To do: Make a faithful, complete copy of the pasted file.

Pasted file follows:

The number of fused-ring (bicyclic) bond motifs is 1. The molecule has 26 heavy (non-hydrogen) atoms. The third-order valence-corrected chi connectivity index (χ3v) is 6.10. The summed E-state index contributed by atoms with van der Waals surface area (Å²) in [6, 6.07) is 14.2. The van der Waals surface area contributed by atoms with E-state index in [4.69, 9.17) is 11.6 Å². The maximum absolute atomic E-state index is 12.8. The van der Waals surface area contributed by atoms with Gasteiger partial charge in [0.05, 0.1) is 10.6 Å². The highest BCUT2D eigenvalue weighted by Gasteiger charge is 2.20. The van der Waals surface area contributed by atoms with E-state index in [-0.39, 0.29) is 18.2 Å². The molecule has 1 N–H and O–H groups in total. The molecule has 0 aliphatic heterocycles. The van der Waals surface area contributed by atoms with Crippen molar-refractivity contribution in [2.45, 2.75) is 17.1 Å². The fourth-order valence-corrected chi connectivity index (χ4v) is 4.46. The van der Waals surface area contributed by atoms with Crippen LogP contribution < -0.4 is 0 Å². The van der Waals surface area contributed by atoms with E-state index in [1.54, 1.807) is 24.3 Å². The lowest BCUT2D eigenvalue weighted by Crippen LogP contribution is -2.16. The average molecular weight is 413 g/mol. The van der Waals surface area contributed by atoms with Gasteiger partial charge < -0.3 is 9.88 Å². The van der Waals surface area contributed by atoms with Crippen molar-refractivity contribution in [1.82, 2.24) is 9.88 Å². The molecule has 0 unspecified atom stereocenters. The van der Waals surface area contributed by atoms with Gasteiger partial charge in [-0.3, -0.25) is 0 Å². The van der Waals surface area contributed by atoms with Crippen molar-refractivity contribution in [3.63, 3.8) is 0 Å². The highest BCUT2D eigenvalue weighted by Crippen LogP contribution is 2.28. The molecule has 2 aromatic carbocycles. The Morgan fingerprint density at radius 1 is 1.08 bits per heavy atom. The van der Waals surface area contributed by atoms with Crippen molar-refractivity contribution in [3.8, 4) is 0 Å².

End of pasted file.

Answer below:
The number of fused-ring (bicyclic) bond motifs is 1. The molecule has 26 heavy (non-hydrogen) atoms. The third-order valence-corrected chi connectivity index (χ3v) is 6.10. The summed E-state index contributed by atoms with van der Waals surface area (Å²) in [6, 6.07) is 14.2. The van der Waals surface area contributed by atoms with E-state index in [4.69, 9.17) is 11.6 Å². The maximum absolute atomic E-state index is 12.8. The van der Waals surface area contributed by atoms with Gasteiger partial charge in [0.05, 0.1) is 10.6 Å². The highest BCUT2D eigenvalue weighted by Gasteiger charge is 2.20. The van der Waals surface area contributed by atoms with E-state index in [-0.39, 0.29) is 18.2 Å². The molecule has 1 N–H and O–H groups in total. The molecule has 0 aliphatic heterocycles. The van der Waals surface area contributed by atoms with Crippen molar-refractivity contribution in [2.45, 2.75) is 17.1 Å². The fourth-order valence-corrected chi connectivity index (χ4v) is 4.46. The van der Waals surface area contributed by atoms with Crippen LogP contribution < -0.4 is 0 Å². The van der Waals surface area contributed by atoms with E-state index in [1.54, 1.807) is 24.3 Å². The lowest BCUT2D eigenvalue weighted by Crippen LogP contribution is -2.16. The average molecular weight is 413 g/mol. The van der Waals surface area contributed by atoms with Gasteiger partial charge < -0.3 is 9.88 Å². The van der Waals surface area contributed by atoms with Crippen molar-refractivity contribution in [1.82, 2.24) is 9.88 Å². The molecule has 0 unspecified atom stereocenters. The van der Waals surface area contributed by atoms with Gasteiger partial charge in [-0.3, -0.25) is 0 Å². The van der Waals surface area contributed by atoms with Crippen molar-refractivity contribution in [3.63, 3.8) is 0 Å². The highest BCUT2D eigenvalue weighted by Crippen LogP contribution is 2.28. The molecule has 2 aromatic carbocycles. The Morgan fingerprint density at radius 1 is 1.08 bits per heavy atom. The van der Waals surface area contributed by atoms with Crippen molar-refractivity contribution in [3.8, 4) is 0 Å².